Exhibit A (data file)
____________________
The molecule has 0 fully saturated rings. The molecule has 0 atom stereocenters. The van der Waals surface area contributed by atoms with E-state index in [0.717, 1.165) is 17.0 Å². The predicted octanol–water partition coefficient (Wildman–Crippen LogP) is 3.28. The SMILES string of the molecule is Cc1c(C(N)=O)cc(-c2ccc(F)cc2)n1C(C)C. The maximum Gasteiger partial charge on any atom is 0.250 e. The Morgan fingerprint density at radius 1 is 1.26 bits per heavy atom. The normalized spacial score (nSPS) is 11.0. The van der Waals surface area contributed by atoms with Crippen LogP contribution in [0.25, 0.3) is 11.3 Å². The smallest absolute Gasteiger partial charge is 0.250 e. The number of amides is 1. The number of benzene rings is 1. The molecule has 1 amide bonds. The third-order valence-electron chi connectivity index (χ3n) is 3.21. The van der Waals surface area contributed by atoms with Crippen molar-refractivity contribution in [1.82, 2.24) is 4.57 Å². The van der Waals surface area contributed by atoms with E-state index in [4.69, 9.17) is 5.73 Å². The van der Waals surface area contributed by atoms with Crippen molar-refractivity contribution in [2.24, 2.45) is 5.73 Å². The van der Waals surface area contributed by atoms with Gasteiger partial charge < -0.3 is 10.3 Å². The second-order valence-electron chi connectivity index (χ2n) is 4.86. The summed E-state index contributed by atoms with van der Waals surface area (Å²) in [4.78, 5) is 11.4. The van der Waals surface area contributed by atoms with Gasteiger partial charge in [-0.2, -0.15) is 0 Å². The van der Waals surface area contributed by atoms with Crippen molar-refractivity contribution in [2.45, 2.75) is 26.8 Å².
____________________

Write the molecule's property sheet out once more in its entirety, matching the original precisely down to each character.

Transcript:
The molecule has 0 fully saturated rings. The molecule has 0 atom stereocenters. The van der Waals surface area contributed by atoms with E-state index in [0.717, 1.165) is 17.0 Å². The predicted octanol–water partition coefficient (Wildman–Crippen LogP) is 3.28. The SMILES string of the molecule is Cc1c(C(N)=O)cc(-c2ccc(F)cc2)n1C(C)C. The maximum Gasteiger partial charge on any atom is 0.250 e. The Morgan fingerprint density at radius 1 is 1.26 bits per heavy atom. The normalized spacial score (nSPS) is 11.0. The van der Waals surface area contributed by atoms with Crippen LogP contribution in [0.25, 0.3) is 11.3 Å². The smallest absolute Gasteiger partial charge is 0.250 e. The number of amides is 1. The number of benzene rings is 1. The molecule has 1 amide bonds. The third-order valence-electron chi connectivity index (χ3n) is 3.21. The van der Waals surface area contributed by atoms with Crippen molar-refractivity contribution in [1.82, 2.24) is 4.57 Å². The van der Waals surface area contributed by atoms with E-state index in [4.69, 9.17) is 5.73 Å². The van der Waals surface area contributed by atoms with Crippen molar-refractivity contribution in [2.24, 2.45) is 5.73 Å². The van der Waals surface area contributed by atoms with Gasteiger partial charge < -0.3 is 10.3 Å². The second-order valence-electron chi connectivity index (χ2n) is 4.86. The summed E-state index contributed by atoms with van der Waals surface area (Å²) in [4.78, 5) is 11.4. The van der Waals surface area contributed by atoms with Gasteiger partial charge in [-0.2, -0.15) is 0 Å². The van der Waals surface area contributed by atoms with Crippen molar-refractivity contribution in [2.45, 2.75) is 26.8 Å².